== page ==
This is probably not surprising to you. We understand the power of first impressions. What is more important, however, is just how strongly our anchors hold, and how much they affect our decisions. Do you remember the famous “whitewash scene” from Tom Sawyer? Poor Tom had been given the tedious task of whitewashing Aunt Polly’s fence. But instead of toiling away and wasting his day, he played an anchoring trick on his nemesis, Ben. Acting as if whitewashing a fence was the thing he wanted most to be doing, he nonchalantly tossed aside an invitation to go swimming. Surveying his work like Leonardo di ser Piero da Vinci admiring the Mona Lisa, he declined Ben’s first offer to help. When he offered again, Tom said, “Ben, I’d like to, honest injun; but Aunt Polly – well, Jim wanted to do it, but she wouldn’t let him; Sid wanted to do it, and she wouldn’t let Sid. Now, don’t you see how I’ fixed? If you was to tackle this fence and anything was to happen to it –” By the end of the afternoon, all of Tom’s playmates were paying him for the privilege of whitewashing the fence.
This is a great story to tell, but does it work in real life? It turns out that it does. In an amusing experiment, Dan Ariely, the James B. Duke Professor of Psychology and Behavioral Economics at Duke University, read a passage of poetry to two groups of students. (In describing this experiment, he went to great pains to mention how badly he reads poetry.) After the reading, he offered one group the opportunity to bid on seats for one of three readings later that evening. To the other, he offered the opportunity to get paid to come to a reading. The three sessions were marked short, medium, and long in duration.
You’ll never guess what happened. (Or maybe you will. If so, good on you!) In the auction group, students offered more money to attend the longer readings. In the paid group, students demanded more money for enduring the longer sessions.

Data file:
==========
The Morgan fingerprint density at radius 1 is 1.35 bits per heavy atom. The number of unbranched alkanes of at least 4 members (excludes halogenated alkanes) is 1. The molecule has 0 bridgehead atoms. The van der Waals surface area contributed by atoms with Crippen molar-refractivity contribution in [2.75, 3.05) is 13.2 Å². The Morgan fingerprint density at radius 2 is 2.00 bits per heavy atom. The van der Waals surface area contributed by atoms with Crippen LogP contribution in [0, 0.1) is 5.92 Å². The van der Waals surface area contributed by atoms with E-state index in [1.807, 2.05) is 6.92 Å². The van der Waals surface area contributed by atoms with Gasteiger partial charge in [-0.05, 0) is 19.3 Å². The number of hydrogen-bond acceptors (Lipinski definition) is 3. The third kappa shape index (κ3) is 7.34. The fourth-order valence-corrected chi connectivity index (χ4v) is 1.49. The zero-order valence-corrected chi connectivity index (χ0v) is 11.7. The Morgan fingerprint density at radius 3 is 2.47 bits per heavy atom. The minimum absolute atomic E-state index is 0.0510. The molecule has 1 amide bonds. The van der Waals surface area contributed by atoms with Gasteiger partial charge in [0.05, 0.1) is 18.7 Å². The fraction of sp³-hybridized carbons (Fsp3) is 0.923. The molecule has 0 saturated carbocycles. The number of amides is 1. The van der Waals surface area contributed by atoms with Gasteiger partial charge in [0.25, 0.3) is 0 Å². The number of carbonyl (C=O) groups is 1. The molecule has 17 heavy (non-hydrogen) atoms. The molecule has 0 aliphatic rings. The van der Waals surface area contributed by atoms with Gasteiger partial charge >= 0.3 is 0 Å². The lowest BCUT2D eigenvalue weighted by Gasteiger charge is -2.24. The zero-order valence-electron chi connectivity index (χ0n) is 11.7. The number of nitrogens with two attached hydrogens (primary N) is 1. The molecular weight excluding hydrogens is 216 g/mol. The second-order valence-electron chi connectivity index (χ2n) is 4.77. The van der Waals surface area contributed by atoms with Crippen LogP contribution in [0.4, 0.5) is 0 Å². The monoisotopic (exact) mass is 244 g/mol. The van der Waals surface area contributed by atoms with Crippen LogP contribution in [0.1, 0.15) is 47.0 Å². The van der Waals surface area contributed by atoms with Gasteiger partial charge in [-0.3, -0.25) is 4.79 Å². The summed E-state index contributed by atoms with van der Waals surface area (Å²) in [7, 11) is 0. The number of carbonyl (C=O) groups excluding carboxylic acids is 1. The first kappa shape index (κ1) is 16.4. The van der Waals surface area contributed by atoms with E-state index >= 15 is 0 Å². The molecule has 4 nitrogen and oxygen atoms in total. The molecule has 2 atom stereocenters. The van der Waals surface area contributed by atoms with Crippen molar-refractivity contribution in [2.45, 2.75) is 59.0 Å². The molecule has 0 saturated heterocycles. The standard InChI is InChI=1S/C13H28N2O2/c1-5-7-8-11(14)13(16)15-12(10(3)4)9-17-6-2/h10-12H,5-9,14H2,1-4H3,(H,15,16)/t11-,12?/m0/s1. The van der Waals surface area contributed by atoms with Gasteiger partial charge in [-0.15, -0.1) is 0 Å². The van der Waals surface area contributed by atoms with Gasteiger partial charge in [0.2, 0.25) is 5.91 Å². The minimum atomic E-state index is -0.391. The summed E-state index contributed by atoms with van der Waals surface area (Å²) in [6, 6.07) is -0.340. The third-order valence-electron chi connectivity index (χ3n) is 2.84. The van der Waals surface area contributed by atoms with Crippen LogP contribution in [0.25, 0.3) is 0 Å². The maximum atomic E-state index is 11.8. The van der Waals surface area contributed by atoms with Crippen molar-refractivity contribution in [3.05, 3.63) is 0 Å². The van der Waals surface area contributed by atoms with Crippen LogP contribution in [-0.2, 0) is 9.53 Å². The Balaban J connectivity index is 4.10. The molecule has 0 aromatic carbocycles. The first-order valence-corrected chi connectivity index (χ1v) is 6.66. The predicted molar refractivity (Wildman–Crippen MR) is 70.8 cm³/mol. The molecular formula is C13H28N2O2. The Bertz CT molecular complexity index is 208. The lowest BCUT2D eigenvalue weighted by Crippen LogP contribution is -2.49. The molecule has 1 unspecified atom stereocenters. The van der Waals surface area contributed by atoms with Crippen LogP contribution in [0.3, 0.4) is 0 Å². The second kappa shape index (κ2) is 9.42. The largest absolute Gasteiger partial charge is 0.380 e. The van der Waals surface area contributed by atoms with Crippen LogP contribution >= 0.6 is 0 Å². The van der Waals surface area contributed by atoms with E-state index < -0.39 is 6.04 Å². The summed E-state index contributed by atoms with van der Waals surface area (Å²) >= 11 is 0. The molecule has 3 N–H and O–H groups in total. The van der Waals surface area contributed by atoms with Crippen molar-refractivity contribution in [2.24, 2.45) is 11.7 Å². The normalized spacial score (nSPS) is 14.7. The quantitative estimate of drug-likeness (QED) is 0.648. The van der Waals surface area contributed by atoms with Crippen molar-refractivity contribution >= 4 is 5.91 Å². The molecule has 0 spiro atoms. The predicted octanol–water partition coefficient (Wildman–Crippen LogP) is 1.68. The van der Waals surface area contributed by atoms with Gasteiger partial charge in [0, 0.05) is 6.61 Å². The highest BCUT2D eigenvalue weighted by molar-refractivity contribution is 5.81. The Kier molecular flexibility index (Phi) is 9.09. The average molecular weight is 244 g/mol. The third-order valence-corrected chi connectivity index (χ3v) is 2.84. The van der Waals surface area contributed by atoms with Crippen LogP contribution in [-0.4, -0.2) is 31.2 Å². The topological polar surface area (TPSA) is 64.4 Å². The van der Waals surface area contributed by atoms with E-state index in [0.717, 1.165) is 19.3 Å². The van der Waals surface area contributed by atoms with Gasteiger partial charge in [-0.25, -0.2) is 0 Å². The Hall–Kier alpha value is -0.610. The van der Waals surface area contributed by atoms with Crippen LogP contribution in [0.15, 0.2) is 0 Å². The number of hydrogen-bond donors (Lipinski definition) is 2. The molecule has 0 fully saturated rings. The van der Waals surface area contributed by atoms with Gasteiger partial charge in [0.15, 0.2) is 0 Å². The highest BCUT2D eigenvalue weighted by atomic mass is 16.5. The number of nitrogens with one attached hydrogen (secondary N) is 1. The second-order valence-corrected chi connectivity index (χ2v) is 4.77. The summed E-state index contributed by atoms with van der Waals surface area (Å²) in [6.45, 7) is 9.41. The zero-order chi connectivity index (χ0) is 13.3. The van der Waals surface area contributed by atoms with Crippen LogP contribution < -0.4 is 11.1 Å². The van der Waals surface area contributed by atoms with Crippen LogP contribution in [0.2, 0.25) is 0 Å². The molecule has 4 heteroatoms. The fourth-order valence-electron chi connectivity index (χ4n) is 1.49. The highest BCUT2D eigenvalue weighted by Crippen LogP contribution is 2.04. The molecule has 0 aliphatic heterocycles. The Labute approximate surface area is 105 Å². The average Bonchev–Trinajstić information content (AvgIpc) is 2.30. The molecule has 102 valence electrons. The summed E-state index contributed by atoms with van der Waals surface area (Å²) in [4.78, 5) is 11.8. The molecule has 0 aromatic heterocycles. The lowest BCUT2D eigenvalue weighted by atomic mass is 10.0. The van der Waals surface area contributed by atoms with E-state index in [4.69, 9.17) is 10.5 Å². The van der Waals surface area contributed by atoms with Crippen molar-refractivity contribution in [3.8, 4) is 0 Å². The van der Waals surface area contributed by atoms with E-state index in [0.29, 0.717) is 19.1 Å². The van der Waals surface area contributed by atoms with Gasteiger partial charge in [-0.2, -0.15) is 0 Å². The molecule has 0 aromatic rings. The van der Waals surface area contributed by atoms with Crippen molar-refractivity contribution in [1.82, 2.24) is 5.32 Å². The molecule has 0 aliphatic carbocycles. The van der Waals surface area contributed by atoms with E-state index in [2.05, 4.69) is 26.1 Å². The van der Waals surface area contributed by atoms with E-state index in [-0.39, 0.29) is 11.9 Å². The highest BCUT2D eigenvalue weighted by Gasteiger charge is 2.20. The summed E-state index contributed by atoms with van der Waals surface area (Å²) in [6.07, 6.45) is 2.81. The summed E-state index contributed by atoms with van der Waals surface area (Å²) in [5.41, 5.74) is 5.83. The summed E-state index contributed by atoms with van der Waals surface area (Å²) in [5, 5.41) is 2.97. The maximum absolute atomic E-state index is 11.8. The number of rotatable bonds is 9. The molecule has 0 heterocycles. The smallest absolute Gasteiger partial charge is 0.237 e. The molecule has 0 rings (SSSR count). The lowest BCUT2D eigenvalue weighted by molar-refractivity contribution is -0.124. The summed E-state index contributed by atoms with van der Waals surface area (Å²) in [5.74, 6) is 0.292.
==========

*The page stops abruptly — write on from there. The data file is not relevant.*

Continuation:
In presenting the reading as a good and pleasurable thing, Ariely had anchored it in the minds of the students, and their actions remained consistent with that anchor. Likewise when it was presented as an tedious and boring activity.
Anchors hold through changing circumstances, too. Statistics demonstrate that people’s spending habits lag significantly behind their ability to spend. It’s not how much we can afford — it’s how much we’re used to spending. Similarly, our estimation of a thing’s value tends to remain largely set in stone. (Incidentally, this is why the introduction of faith-based thinking to children is so very dangerous. It anchors itself to them and becomes very difficult to shake later in life.)
So what’s the lesson for dating? Simple: Make a list of everything others experience when they meet you, from your appearance to your mannerisms to your job to your living arrangements. Take the time to really think about each one and come up with at least one or two ways that they could be perceived as a positive. Anytime you meet someone new, always put the positive interpretation forward first. Self-deprecation has its moments, but those moments are always after the first impression. Anchor yourself to others as a person full of positive attributes. When you use self-deprecation later, it will be perceived as ironic humor, not truth.